Buge’s archive of photos and documents was found in Argentina by a pilot staying in the country for work.

It has small stickers added in more recent decades with Spanish translations of the captions under the photos, presumably by a previous owner.

It is not known how the album ended up in South America.

Klaus Butschek, from German auctioneers Ratisbon’s said: ‘This grouping is something really rare and exciting.

‘Emil Buge’s photo album is a treasure trove of imperial aerial history.

Buge’s picturebook shows fascinating images of aerial warfare, including crashed biplanes, German aviators and scenes from the battlefields

Pictured: Aerial photos taken by the talented pilot during service in France in the final year of the Great War

Pictured: Aerial photos taken by the talented pilot during service in France in the final year of the Great War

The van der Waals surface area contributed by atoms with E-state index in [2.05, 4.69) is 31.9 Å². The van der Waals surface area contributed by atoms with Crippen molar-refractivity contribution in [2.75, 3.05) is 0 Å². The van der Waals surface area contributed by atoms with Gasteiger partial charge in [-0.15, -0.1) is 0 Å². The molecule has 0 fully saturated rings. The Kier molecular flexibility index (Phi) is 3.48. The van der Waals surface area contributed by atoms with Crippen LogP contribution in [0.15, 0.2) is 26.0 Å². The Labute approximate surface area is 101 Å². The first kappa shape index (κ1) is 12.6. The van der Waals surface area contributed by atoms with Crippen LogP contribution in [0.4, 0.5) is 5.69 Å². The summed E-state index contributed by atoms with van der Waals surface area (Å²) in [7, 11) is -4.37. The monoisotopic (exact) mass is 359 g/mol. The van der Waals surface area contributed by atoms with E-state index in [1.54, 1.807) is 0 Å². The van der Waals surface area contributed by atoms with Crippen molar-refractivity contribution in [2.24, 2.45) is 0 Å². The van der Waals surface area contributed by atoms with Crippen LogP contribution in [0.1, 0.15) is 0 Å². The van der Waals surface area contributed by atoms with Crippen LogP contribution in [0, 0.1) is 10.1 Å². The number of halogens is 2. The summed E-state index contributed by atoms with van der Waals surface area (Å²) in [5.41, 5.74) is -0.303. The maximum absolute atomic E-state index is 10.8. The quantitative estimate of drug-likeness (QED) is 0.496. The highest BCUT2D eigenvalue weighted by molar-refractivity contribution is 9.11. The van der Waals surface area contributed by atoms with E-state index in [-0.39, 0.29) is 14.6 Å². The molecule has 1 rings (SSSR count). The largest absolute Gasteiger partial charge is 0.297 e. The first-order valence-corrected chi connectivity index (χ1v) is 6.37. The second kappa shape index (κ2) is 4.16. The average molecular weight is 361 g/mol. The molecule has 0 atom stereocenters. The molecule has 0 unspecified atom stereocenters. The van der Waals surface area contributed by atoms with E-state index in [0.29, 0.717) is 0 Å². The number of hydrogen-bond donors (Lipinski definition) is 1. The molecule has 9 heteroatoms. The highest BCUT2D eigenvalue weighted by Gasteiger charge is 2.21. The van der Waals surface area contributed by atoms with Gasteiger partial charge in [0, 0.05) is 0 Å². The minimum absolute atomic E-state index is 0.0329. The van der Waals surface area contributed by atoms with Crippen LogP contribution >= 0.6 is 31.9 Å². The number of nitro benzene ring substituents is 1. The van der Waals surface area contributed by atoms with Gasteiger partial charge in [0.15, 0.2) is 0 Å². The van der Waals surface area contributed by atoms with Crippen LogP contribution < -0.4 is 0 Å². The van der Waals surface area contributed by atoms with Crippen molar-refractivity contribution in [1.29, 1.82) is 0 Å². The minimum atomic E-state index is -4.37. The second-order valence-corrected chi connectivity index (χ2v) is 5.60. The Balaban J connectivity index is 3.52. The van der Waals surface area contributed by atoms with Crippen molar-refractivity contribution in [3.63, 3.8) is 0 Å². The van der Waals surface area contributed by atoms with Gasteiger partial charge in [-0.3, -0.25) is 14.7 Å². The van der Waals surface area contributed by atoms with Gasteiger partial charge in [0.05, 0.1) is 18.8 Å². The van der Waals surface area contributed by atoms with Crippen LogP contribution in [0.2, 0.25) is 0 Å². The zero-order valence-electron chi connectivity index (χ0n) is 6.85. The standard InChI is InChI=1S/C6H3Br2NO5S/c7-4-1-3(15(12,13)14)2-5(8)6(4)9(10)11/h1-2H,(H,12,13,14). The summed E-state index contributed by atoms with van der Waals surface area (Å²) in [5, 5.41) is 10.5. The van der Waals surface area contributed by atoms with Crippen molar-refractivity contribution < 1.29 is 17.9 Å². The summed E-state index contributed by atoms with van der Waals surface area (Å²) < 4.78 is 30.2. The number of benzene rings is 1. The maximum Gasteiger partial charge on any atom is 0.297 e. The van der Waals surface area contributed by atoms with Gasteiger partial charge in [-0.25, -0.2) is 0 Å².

‘The photo album was set up by Buge personally after World War One. It was found in an antique store in Argentina recently and, as far as we are aware, it has never before been available on the market.

‘The album is so important as it not only contains a large amount of photos all related to one pilot but also all his flight books and service books.

‘Many things noted in his documents are confirmed by pictures. That is common to find in WW2 groupings, but not to WW1 pilot groupings.

‘The information he added to the photos is extremely rare and interesting in terms of unit research as well. A lot of names and dates are provided.